I am a nursing student working on a case study and don't understand the relationship of a disease process. My patient is a 57 yr. old male diagnosed with advanced colorectal cancer with metastasis to the lungs. He first presented severly anemic (Hg of 5.5, Hct of 9, BUN of 20, creatinine of 1.66, albumin of 3.4, sed rate of 60, CEA of 128), 3+ pitting edema on both lower extremities with seeping lesions, grossly edematous scrotal area, diffused ascities, 25lb. weight loss, poor appetite, urinating from his rectum, and in an extreme amount of pain. I understand he has a vesicocolonic fistula which is why he urinates from his rectum and I understand all the other disease processes that accompany this type of cancer but I do not understand his CT report.
His CT scan showed "The urinary bladder as unrevealing. There is a moderate amount of stool; 3x3mm calcifications found in the lower pole of the left kidney. The left kidney appears hypertrophied and the right is hypoplastic."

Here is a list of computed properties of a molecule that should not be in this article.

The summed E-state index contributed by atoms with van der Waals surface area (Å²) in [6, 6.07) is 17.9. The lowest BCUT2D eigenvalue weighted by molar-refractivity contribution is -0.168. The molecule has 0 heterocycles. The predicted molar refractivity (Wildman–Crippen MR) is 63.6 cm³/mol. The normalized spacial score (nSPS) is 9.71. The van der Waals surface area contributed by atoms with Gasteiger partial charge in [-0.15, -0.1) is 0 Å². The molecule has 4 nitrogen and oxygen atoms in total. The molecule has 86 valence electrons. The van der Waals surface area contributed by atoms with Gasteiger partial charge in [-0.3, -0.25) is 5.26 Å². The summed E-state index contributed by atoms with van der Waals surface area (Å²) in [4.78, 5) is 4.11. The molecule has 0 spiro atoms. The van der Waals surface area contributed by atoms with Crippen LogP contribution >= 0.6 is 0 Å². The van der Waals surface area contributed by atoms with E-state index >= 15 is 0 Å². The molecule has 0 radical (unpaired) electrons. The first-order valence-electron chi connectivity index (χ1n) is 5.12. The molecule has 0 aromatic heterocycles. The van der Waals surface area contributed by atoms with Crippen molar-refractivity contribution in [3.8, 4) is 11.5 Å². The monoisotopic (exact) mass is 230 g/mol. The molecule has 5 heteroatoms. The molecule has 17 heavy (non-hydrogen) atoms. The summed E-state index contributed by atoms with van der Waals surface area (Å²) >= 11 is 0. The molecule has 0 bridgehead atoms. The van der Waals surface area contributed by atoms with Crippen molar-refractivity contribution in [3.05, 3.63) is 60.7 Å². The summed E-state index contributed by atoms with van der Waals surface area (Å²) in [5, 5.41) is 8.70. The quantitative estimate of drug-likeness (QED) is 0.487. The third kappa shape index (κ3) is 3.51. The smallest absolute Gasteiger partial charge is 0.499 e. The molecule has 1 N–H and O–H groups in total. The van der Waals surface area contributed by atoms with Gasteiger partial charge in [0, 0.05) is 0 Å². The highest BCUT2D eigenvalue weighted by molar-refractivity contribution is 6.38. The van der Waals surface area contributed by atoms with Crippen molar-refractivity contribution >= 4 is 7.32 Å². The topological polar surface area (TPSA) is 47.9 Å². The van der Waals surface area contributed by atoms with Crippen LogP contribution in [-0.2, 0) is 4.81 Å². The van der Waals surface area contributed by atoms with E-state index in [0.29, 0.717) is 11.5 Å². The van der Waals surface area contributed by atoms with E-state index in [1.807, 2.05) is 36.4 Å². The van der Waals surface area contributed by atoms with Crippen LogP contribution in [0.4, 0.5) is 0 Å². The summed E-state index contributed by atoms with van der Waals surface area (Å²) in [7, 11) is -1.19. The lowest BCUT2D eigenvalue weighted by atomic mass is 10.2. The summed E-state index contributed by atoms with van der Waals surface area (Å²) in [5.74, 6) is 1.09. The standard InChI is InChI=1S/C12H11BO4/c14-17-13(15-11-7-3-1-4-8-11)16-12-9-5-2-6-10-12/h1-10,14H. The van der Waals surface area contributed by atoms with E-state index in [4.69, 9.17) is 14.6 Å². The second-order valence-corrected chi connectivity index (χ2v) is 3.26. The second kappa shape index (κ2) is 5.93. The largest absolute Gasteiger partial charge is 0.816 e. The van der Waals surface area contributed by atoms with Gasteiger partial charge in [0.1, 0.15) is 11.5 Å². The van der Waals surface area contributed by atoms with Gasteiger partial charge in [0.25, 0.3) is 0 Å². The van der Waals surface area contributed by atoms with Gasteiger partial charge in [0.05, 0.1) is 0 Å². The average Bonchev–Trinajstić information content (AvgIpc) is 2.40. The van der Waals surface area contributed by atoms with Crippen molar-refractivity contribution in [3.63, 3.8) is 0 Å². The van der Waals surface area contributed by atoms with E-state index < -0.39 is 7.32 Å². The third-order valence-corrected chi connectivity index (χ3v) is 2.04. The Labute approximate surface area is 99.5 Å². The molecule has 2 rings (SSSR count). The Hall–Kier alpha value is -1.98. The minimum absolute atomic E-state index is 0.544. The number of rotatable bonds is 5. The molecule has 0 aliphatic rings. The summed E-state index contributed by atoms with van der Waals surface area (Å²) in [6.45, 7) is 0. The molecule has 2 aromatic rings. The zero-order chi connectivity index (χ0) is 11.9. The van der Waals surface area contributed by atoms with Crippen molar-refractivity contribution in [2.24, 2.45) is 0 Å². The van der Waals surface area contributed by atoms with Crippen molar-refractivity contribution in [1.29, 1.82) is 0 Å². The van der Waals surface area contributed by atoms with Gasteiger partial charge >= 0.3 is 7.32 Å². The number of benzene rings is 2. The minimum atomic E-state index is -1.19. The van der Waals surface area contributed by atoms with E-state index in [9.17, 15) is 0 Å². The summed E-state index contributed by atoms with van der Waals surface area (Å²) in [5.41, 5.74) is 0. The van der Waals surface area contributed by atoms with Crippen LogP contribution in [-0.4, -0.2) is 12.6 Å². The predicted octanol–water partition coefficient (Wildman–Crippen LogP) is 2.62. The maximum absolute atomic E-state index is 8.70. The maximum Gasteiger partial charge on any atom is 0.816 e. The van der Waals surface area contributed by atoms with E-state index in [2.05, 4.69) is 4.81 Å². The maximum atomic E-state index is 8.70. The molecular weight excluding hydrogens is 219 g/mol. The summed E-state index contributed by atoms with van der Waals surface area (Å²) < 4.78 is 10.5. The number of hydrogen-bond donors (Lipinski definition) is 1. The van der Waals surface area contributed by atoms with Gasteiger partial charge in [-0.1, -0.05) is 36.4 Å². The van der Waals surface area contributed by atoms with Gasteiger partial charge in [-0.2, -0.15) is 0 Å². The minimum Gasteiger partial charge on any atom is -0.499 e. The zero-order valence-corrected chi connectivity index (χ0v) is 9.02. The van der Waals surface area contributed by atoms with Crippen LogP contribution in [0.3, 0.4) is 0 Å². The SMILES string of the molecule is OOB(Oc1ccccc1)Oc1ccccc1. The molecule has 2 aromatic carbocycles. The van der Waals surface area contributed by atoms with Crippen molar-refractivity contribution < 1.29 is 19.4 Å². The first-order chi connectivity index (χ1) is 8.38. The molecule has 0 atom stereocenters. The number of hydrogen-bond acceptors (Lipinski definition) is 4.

Hypertrophy means under developed and hypoplastic is enlarged so was he born with one under developed kidney and the other was enlarged due to compensation? Or did the cancer metastasize to the left kidney causing it to hypertrophy? Are 3x3mm stones big enough to cause a blockage? When the CT report says a moderate amount of stool, do they mean in the kidney (It is not specified within the report)? Please post your thoughts as I am a little lost on this one...Thank you!
Actually Hypertrophy is enlarged and atrophy is shrunken, therefore the left kidey is the large one and likely compensating for the right kidney. If the kidney is globally enlarged (as opposed to a discreet area or mass) then it is likely compensation hypertrophy as it doing the work of both kidneys and not a Met. 3 mm calcifaction is quite small and in the lower pole unlikely to cause a blockage. If it were to migrate into the ureter it can cause a blockage, but it is of a size that he can pass as well. The stool is usually referring to the colon and rectum not the kidney.
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